VA, HHS to mandate COVID-19 vaccine for most employees

By Jake Thomas & Daniel Uria
VA, HHS to mandate COVID-19 vaccine for most employees
The U.S. Department of Veterans Affairs and Department of Health and Human Services announced Thursday that they will soon require most employees to get vaccinated against COVID-19.  File Photo by Kevin Dietsch/UPI | License Photo

Aug. 12 (UPI) -- Most U.S. Department of Veterans Affairs and Department of Health and Human Services employees will be required to get the COVID-19 vaccine under new mandates announced Thursday.

Veterans Affairs Secretary Denis McDonough announced a broad range of workers, contractors and volunteers who come into contact with patients and healthcare workers will have eight weeks beginning Friday to get the jab under the new mandate.


Among those included are psychologists, pharmacists, social workers, nursing assistants, physical therapists, engineers, housekeepers, administrative support and other employees.

"This pandemic is not over and VA must do everything in our power to protect Veterans from COVID-19," McDonough said in a news release announcing the requirement. "With this expanded mandate, we can once again make -- and keep -- that fundamental promise."

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All Veterans Affairs employees can get the vaccine for free at any of its facilities and also receive 4 hours of paid administrative leave after proving they'd been inoculated, according to the release.

The new mandate is the latest move by the federal government to increase the number of vaccinated employees.

Last month, McDonough directed physicians, nurses, dentists and chiropractors at the department to get the vaccine. The U.S. military is also planning to roll out a requirement in September for all troops to be vaccinated.

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More than 302,000 Veterans Affairs employees have already been fully vaccinated out of more than 426,000 employees, the agency reports on its website.

It further reported that among Veterans Affairs employees there are 765 active cases of COVID-19, more than 20,000 are recovering and 148 employees have died from the virus, according to Federal News Network.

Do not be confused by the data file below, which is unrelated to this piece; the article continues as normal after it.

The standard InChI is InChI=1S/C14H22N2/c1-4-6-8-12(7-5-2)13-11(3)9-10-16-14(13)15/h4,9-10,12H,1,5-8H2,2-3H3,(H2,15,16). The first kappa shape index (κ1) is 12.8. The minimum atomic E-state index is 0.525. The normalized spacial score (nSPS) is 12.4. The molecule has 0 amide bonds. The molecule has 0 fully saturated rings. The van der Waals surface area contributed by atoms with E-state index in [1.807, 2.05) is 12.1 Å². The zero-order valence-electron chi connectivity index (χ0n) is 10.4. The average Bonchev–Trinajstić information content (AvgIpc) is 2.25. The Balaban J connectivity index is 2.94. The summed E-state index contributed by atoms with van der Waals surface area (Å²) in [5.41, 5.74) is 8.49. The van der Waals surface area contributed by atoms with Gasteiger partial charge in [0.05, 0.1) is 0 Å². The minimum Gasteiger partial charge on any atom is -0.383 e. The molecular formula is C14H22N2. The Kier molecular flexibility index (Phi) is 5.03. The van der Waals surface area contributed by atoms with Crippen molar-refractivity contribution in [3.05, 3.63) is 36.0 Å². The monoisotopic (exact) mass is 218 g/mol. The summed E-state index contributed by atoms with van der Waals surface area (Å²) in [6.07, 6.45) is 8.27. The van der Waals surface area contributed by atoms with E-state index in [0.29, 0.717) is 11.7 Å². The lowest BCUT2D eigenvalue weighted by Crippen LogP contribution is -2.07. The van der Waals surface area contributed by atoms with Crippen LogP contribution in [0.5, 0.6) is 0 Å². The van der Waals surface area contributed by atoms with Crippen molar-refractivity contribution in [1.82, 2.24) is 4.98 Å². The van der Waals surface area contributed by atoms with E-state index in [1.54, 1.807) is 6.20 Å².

Previously, McDonough indicated that he was hopeful that granting employee leave to receive and recover from the vaccine would be enough to boost the department's inoculation numbers.

In July, he told the Military Times that increasing vaccinations was an important part of resuming operations at Veterans Affairs hospitals and offices.

Also Thursday, Health and Human Services Secretary Xavier Becerra announced that more than 25,000 workers at the Indian Health Service and National Institutes of Health who serve in federally operated healthcare and clinical research facilities, and interact with patients including employees, contractors trainees and volunteers will be required to be vaccinated against COVID-19.

U.S. Surgeon General Dr. Vivek Murthy will also immediately require members of the U.S. Public Health Service Commissioned Corps to receive the vaccine.

"Our number one goal is the health and safety of the American public, including our federal workforce. And vaccines are the best tool we have to protect people from COVID-19, prevent the spread of the Delta variant and save lives," Becerra said.


The moves by the two federal agencies come after President Joe Biden last month issued a mandate stating that every federal employee will be asked to attest to their vaccination status and those who refuse or are not fully vaccinated will be required to wear masks no matter where they work, get tested for the virus twice a week, socially distance and "generally will not be allowed to travel to work."

On Sunday, Dr. Anthony Fauci, director of the National Institute of Allergy and Infectious Diseases said he believes full federal approval of the COVID-19 vaccines, which he said he hoped would be granted this month, will "empower" further vaccine mandates.

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